The countries above us are performing better, because they all have common standards, you know, like Common Core. They concentrate on critical thinking in math, reading and science. We have a nation that has different standards in each state, and In some states across school districts. We do not have common standards across the country. I will guarantee you that a student in Kansas would fare a lot better than a child in Mississippi. That is what Common Core wanted to eliminate. And these other countries get education advice from experts in education, not politicians and preachers.

So, Bob, you are against common standards. Since you are such an expert in education, what would you suggest? Rote memorization? That's not what these tests measure. They measure problem solving skills. Getting rid of teacher's unions? The top countries all have strong teacher's unions. What's our solution?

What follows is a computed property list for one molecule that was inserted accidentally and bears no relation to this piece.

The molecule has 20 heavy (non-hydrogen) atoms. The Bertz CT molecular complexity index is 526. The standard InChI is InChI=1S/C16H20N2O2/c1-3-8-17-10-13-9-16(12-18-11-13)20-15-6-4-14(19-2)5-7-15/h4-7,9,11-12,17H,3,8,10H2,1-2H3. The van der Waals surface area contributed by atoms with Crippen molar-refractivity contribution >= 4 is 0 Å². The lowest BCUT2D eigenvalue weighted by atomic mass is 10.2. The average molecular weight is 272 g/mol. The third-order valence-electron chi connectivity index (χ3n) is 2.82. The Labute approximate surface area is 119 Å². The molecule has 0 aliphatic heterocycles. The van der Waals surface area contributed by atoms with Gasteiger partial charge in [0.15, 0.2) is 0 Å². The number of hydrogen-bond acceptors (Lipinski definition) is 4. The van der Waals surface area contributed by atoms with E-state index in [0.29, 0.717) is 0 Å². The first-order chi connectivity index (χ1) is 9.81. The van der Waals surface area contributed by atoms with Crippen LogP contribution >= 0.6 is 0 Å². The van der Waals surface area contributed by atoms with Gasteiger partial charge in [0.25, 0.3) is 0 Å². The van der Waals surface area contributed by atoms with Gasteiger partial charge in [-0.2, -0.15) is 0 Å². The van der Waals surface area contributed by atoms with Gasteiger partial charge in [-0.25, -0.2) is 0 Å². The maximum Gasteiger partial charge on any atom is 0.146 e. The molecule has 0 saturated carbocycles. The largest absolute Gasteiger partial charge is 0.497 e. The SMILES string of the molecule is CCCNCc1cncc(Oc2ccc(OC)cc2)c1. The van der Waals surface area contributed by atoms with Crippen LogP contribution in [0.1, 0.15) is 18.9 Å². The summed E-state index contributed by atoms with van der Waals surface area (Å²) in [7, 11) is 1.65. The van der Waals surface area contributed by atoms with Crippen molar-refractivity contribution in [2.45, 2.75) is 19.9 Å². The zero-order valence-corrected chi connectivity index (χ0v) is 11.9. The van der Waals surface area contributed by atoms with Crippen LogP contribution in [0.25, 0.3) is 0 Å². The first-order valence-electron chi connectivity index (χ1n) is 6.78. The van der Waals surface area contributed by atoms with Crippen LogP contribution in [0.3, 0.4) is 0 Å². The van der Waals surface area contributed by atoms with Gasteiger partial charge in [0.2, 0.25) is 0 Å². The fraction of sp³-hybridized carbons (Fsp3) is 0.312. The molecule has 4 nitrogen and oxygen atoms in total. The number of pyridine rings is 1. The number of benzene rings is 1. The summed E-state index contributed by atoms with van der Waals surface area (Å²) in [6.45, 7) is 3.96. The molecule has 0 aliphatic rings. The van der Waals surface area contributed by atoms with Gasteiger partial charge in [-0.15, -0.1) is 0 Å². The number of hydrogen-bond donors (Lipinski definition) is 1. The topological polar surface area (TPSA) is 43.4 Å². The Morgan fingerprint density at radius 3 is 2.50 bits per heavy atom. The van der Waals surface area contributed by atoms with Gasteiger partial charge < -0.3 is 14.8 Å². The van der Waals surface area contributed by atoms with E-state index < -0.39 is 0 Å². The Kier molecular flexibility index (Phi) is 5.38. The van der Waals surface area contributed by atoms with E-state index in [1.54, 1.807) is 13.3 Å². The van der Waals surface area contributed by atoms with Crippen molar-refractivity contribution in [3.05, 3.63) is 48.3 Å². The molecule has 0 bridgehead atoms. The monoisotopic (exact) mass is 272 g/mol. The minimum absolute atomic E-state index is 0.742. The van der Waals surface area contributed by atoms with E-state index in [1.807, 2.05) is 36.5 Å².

https://www.thestar.com/opinion/comme...

1 month ago

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Paul Beyer

Have to keep the children ignorant, otherwise they will never vote republican.

1 month ago

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Dorothy Hoyt-Reed

All that work for the teachers, out the window, because conservatives don't want kids learning critical thinking skills.

1 month ago

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William D'Armond

When was the last time any of you idiots stepped foot in a classroom? I have 2 teenagers and the common core philosophy of teaching that was implemented during Obamas tenure has done absolutely nothing beyond make are children dumber. Teaching kids to multiply on their fingers because they are taught grouping in elementary school.

Hell most "Qualified Teachers" coming out of our "Higher Learning" establishments aren't any smarter than the system they teach. Look at the headlines on any national news agency and you will see at least once a week, a report of one of them doing something stupid. Recent headline, "Teacher Tells Students to speak American".